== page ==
3. Have you noticed more swelling in the last day?
4. Did you wake up from sleep short of breath last night?
5. Has your appetite been worse in the last day?
Practice Resource Network: Frequently Asked Questions
Q Where can I locate resources to help me care for critically ill infants and children?
A Nurses who care for critically ill children face the special challenge of dealing with critical illness while meeting the developmental needs of these patients, who range from tiny neonates to adult-sized adolescents. AACN offers a wide variety of resources in various formats to help you meet this challenge.
Following is information about some of these resources:
Books—The AACN Core Curriculum for Pediatric Critical Care Nursing (Product #128870), which can help you prepare for the pediatric CCRN� exam, is useful as a ready-reference.
Pocket card—The Pediatric Critical Care Pocket Reference (Product #400825), which you can carry with you to the bedside, presents information in easy-to-use tables.
Audiotapes—AACN’s Pediatric Building Blocks audiotape series (National Nursing Network Product #136-97) is a comprehensive collection of presentations by some of the best known speakers in pediatric critical care. The 1998 NTI preconference titled “New Directions in the Management of Pediatric Respiratory Failure” (National Nursing Network Product #PCE13-50-98) provides state-of-the-art information including nitric oxide, ECMO, liquid ventilation, and new ventilation strategies. (For these products, call the National Nursing Network at 800-373-2952.)
Videotapes—The Neonatal Critical Care Core Review video series (Product #301800) and Pediatric Core Review multisystem video series (Product #301900) can be used for orientation, continuing education, and in preparation for the CCRN exam.
Educational programs—AACN’s annual National Teaching Institute™ offers a dedicated pediatric and neonatal educational track. (The 1999 NTI is May 16 through 20 in New Orleans, La.)
Continuing education articles online—From the AACN home page (www.aacn.org), click on the Earn CEs area, then on content. Under the Pediatric/Neonatal area are CE articles that contain valuable practice information.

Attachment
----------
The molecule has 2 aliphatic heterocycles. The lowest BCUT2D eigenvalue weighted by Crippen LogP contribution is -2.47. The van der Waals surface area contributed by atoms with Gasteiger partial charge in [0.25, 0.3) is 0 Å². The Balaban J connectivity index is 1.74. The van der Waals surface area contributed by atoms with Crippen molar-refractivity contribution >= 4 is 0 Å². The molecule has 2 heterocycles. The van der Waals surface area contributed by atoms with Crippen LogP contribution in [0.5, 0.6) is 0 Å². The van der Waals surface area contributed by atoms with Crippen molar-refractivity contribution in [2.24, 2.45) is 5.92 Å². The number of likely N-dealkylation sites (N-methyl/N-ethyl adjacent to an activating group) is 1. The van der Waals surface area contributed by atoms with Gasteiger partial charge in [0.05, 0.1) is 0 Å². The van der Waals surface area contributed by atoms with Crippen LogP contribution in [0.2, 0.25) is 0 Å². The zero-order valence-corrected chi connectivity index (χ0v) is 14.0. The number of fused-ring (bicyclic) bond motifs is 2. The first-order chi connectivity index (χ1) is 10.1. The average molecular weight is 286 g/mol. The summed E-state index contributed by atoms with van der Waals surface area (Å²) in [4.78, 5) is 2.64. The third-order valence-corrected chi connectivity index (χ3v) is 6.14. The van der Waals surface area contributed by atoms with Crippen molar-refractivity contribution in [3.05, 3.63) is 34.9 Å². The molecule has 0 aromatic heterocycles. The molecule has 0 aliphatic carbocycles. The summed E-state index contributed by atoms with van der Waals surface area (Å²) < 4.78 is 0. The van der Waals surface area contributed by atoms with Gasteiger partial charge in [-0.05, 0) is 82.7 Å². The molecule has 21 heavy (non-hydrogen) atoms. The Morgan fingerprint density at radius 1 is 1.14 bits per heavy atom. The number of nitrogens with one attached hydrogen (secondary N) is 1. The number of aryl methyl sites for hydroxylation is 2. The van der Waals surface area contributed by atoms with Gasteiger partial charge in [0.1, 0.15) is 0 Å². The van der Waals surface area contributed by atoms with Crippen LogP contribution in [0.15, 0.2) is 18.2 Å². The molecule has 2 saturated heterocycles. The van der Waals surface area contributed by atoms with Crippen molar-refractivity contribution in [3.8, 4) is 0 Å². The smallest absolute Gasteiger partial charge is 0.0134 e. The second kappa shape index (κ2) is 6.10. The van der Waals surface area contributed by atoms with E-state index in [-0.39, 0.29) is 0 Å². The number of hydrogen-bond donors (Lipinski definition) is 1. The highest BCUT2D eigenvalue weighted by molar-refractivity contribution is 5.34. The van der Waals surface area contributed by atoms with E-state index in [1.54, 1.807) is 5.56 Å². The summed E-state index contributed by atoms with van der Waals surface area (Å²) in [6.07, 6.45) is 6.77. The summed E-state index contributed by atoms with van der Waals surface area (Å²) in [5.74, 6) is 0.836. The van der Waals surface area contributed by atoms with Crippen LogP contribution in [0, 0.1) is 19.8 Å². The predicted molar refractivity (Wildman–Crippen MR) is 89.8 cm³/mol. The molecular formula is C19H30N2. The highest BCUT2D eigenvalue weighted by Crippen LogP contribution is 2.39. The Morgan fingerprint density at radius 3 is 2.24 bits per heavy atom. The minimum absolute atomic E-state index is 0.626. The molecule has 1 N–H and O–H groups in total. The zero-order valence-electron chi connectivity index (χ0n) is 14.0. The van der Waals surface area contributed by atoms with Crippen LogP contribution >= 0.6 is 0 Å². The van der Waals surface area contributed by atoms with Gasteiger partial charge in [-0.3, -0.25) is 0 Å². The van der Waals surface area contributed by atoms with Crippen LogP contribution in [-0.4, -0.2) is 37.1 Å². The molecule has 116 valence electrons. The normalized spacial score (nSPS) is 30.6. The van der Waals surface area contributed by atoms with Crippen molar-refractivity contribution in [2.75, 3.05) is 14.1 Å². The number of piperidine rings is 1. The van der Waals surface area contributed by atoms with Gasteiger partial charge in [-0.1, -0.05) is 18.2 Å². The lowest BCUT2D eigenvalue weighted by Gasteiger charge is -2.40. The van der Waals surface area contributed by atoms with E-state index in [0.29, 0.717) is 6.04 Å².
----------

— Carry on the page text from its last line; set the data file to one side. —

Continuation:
Certification resources—The Sample CCRN Exam for both pediatric (Product #200205) and neonatal (Product #200105) nurses is available in booklet format. It is also available with a CD-ROM (Pediatric Product #200210, Neonatal Product # 200110).
Internet—Look for pediatric content in various areas of the AACN home page (www.aacn.org). Perform a search using the words “pediatric” or “neonatal” to locate all the related content or look for dedicated pediatric sections in the Practice, InfoLink Discussion, or Earn CEs areas.
Interactive software—“AACN Clinical Simulations: Pediatric and Neonatal Critical Care” is a CD-ROM that is available from Lippincott Williams & Wilkins. For more information, contact Lippincott Williams & Wilkins at (800) 527-5597.
Telephone and e-mail—Consult the Practice Research Network about your pediatric critical care practice-related questions. Call (800) 394-5995, ext. 217, or e-mail email@example.com.
Networking—Participate in discussions with other clinicians regarding clinical issues via the Infolink Discussion area of the AACN home page (www.aacn.org). Volunteer to participate in the Pediatric or Neonatal advisory teams. (See page 1 for information about these and other national-level volunteer opportunities.)
More information about AACN products and services is available by calling (800) 899-AACN (2226) or by visiting the AACN home page at www.aacn.org.
Grants Support Nursing Research
Deadlines are approaching to apply for the following nursing research grants:
AACN Data-Driven Clinical Practice Grant
Awards of up to $1000 each are given for studies that focus on stimulating the use of patient-focused data and/or previously generated research findings to develop, implement, and evaluate changes in acute or critical care nursing practice.
Principal investigators, who must be RNs and current members of AACN, may not be currently conducting a study funded by another AACN research grant. Proposed studies may be used to meet requirements for an academic degree.
Applications must be received by March 1, 1999. To obtain a grant application, call (800) 899-AACN (2226).
AACN Research Grant
Sponsored by AACN, this $3500 award is administered by the American Nurses Foundation (ANF) and given annually to support research relevant to critical care nursing practice.
The principal investigator must be an RN who has obtained a baccalaureate or higher degree in nursing. This program is designed for beginning nurse researchers or experienced nurse researchers who are entering a new field of study. The proposed study may be used to meet the requirements of an academic degree.
Applications are available from ANF at (202) 651-7298. Proposals must be received at ANF by May 1, 1999.
Vox Populi: Continuous IV Inotropic/Vasoactive Medication
According to your hospital policy, how often does the patient and/or IV site need to be assessed by an RN when continuous IV inotropic/vasoactive medications are being administered?
Every hour and prn 31.4%
Every 2 hours and prn 14.4%
Every 4 hours and prn 13.6%
Once per shift and prn 13.6%
Depends on the patient, type of IV, or other factors 27.1%
Source: Volunteers in Participatory Sampling—a demographically representative sample of AACN members; 1998.